Title Standing Committee on Social Policy and Legal Affairs
Database House Committees
Date 12-04-2012
Source House of Reps
Parl No. 43
Committee Name Standing Committee on Social Policy and Legal Affairs
Page 48
Questioner CHAIR
Bandt, Adam, MP
Smyth, Laura, MP
Stone, Dr Sharman, MP
Responder Mr Greenwich
Mr Koonin
Ms Argent
Prof. Phelps
Mr Croome
Mr Raj
System Id committees/commrep/d4627e5a-48ef-42e7-9297-d772ce9bdf14/0006

Standing Committee on Social Policy and Legal Affairs - 12/04/2012

ARGENT, Ms Shelley, National Spokesperson, Parents and Friends of Lesbians and Gays

CROOME, Mr Rodney, Campaign Director, Australian Marriage Equality

GREENWICH, Mr Alexander Hart, National Convenor, Australian Marriage Equality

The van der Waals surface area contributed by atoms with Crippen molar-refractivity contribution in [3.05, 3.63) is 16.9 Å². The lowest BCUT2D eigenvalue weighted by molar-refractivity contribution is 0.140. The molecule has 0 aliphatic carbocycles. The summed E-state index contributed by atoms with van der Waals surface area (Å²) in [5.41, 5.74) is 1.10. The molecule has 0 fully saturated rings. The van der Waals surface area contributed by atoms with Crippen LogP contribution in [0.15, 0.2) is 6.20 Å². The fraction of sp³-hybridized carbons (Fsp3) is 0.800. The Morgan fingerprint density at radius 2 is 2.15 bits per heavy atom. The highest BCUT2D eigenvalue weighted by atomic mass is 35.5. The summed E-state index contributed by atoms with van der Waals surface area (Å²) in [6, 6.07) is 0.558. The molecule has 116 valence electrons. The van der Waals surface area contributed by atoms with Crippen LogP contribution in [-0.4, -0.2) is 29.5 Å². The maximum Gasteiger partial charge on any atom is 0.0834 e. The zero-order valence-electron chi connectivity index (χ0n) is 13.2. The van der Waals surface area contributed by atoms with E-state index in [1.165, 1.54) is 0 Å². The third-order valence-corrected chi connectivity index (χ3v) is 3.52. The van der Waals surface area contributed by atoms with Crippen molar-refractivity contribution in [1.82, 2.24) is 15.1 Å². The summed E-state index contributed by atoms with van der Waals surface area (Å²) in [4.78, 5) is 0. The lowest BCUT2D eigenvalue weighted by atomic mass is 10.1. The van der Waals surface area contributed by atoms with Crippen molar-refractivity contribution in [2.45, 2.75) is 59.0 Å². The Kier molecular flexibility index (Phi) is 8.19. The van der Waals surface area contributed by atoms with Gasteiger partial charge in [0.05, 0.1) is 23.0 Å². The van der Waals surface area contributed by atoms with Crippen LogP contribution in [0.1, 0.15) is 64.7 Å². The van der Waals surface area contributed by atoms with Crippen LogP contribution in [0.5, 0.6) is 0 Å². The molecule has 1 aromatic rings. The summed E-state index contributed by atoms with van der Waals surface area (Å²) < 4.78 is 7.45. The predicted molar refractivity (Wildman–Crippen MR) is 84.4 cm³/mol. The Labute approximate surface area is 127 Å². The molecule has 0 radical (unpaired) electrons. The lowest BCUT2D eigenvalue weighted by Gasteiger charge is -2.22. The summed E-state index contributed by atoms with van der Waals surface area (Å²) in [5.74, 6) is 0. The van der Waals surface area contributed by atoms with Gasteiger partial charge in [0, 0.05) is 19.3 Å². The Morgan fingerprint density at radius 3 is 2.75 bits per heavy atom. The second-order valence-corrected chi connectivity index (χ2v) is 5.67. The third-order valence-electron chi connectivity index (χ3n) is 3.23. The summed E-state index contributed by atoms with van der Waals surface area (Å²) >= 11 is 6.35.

KOONIN, Mr Justin, Co-convenor, NSW Gay and Lesbian Rights Lobby

PHELPS, Professor Kerryn, Representative, Parents and Friends of Lesbians and Gays

RAJ, Mr Senthorun, Senior Policy Adviser, NSW Gay and Lesbian Rights Lobby


CHAIR: Please note that these meetings are formal proceedings of parliament. Everything said should be factual and honest, and it can be considered a serious matter to attempt to mislead the committee—and even though it is late in the day, that is hard to do. Would any or all of you like to make a brief introductory statement before we move to questions? We might start on the right—I cannot be accused of always starting on the left!